COLUMBUS — Master Teague couldn’t have possibly imagined the silver lining that was coming when he limped off the Ohio State practice field in March.
Pushing to establish himself as the starting running back for a program with one of the richest traditions in the country at that position, Teague didn’t even make it through the first day of spring camp. And after tearing his Achilles, the redshirt sophomore was facing the possibility of falling behind both physically and competitively for the Buckeyes.
But the rest of the roster only made it two more practices before the global pandemic shut everybody down. And then the postponement of the season in August bought extra time before full-contact training camp started, along with nearly two months of bonus preparation time ahead of the season opener once it was pushed back to Oct. 24. So, even while Teague believes he would have been ready even if the Buckeyes had kicked off as scheduled last month, it’s clear that he wound up with a couple good breaks in the aftermath of what looked like a devastating one for his season back in the spring.
“I definitely think I would have been good, I think I would have been 100 percent,” Teague said before practice on Tuesday. “But with the earlier side of this, I didn’t miss spring practice and I kind of had more time in the summer to just get right and not really miss anything on the football side because everybody was basically out. I feel like I would have been ready to go, to be honest, if we would have started at the regular time.
“Right now, there’s nothing [limiting] with the Achilles, just getting used to playing ball again and the physical aspect again. I’ve been feeling good, no worries.”
The Buckeyes certainly had a few of those during that week in March after Teague went down, and the plans for replacing the record-setting production of J.K. Dobbins at tailback looked murky at best.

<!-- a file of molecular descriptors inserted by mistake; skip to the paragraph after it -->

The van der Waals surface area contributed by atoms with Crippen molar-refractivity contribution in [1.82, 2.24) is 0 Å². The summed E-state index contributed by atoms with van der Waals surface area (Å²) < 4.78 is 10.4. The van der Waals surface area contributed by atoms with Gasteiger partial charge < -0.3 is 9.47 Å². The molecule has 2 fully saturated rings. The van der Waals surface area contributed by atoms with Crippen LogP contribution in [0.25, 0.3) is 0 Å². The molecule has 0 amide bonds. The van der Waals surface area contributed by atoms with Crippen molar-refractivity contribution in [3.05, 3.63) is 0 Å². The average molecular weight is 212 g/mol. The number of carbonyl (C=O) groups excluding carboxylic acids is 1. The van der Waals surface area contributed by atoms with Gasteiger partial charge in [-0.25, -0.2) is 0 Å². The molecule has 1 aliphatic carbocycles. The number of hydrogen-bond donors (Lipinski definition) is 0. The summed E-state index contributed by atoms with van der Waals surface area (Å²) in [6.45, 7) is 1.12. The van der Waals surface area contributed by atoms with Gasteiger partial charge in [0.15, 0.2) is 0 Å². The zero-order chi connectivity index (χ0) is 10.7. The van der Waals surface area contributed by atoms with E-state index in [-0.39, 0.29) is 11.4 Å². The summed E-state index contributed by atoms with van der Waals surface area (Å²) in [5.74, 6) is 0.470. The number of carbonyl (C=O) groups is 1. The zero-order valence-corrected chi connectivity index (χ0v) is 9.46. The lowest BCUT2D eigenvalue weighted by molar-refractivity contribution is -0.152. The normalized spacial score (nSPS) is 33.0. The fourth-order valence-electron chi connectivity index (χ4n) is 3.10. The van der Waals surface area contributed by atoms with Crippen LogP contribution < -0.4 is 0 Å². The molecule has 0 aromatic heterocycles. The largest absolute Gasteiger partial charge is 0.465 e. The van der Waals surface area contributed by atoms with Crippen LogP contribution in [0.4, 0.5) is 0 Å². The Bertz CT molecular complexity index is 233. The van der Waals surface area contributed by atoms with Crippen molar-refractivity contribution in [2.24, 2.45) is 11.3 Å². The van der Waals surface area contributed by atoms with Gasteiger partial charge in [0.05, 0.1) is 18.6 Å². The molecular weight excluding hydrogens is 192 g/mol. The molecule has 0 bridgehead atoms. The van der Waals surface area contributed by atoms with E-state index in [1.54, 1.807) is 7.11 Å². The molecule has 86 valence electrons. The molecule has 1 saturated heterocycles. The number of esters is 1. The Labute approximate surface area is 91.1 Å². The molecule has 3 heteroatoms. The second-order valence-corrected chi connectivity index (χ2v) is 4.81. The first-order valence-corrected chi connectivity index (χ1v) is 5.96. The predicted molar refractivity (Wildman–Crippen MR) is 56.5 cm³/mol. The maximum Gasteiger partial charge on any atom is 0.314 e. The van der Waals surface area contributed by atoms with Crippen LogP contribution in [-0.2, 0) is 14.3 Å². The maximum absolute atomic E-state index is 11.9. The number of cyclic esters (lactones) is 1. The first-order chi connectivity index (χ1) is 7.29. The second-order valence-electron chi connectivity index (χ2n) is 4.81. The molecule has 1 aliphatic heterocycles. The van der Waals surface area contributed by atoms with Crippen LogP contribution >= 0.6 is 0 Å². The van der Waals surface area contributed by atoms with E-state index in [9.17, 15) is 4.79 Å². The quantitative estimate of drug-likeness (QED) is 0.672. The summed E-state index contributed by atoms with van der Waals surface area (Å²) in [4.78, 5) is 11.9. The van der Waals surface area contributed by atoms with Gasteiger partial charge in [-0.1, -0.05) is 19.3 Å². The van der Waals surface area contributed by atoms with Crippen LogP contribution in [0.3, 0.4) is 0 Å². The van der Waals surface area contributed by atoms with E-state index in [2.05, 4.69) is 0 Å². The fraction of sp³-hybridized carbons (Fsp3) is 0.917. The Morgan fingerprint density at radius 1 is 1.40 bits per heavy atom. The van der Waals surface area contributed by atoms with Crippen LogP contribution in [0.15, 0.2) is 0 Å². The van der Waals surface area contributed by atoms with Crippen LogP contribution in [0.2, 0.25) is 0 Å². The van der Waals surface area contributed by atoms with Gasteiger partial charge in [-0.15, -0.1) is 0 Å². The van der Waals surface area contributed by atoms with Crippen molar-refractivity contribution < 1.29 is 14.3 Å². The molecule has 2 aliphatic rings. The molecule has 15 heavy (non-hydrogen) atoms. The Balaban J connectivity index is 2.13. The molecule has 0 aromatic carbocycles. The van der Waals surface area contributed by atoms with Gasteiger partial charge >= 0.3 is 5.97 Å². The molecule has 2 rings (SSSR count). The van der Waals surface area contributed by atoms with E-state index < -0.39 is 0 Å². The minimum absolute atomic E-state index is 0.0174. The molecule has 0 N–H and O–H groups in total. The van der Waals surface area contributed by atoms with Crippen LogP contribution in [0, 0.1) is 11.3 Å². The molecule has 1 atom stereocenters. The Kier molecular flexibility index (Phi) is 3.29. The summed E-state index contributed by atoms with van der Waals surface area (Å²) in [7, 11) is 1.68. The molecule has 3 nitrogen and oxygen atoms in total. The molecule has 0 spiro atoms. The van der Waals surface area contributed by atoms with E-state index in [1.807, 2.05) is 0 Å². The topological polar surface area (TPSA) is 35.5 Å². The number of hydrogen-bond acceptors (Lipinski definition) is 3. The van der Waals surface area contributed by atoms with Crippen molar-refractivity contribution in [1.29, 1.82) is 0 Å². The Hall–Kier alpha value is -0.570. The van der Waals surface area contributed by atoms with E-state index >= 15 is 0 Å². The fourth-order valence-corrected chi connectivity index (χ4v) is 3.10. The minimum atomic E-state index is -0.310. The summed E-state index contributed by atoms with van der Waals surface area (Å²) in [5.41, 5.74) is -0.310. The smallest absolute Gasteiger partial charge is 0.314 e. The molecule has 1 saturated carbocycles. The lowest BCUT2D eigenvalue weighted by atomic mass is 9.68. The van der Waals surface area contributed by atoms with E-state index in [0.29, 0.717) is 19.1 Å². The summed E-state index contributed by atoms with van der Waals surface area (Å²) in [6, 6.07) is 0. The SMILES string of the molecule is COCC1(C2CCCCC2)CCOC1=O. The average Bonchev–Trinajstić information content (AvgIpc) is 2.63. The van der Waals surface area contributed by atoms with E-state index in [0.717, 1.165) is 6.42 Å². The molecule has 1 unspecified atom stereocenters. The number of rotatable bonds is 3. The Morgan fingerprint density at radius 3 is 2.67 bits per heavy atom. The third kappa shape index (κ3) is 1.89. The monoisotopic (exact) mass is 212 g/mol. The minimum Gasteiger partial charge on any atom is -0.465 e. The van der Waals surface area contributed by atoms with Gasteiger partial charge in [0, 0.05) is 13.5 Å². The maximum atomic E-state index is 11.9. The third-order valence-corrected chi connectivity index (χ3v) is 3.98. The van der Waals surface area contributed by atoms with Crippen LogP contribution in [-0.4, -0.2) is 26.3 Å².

Trey Sermon wasn’t even in the transfer portal yet. Marcus Crowley was still recovering from a knee injury suffered late last season. Demario McCall was working out with the wide receivers and hadn’t really looked like a realistic option in the backfield anyway. True freshman Miyan Williams wasn’t yet on campus, and that left Steele Chambers as the only scholarship rusher available for the 12 practices still left before COVID-19 wiped out the rest of camp.
Teague still had to go through a grueling rehabilitation and training regimen, of course. And that certainly wasn’t ideal in the midst of the pandemic, which is one reason why he elected to stay in Columbus to try to have access to the training staff and medical personnel whenever possible. But in terms of missing on-field reps or giving up ground in a competition for the top spot on the depth chart, Teague essentially was able to stay right on schedule — while also using that setback as an opportunity to get better.
“I was able to kind of not totally restart, but add some things into my regimen and preparation for having a season,” Master Teague said. “Of course, there are still some things to get used to because we haven’t really played football with pads in a long time, so there are still some things physically we have to work on as a team and individually — and that part will come.
“It was definitely another chance for me to grow as a person, as a man, as a player to continue to build discipline in my life to build for things down the road. … Ultimately I just feel better in my body and with my body control and mechanics of it. I think it had something with me just being able to restart and rebuild from the injury.”
The Buckeyes still have time to keep developing that unit as a whole before the season finally starts. But having Master Teague inserted right back into those plans will go down as just one more thing that would have been hard to predict in March.
Ohio State running backs coach Tony Alford and tailbacks Master Teague and Trey Sermon spoke with the media before practice on Tuesday. Those full comments are available below, and all press conferences with the Buckeyes can be streamed live here and on the Lettermen Row YouTube channel.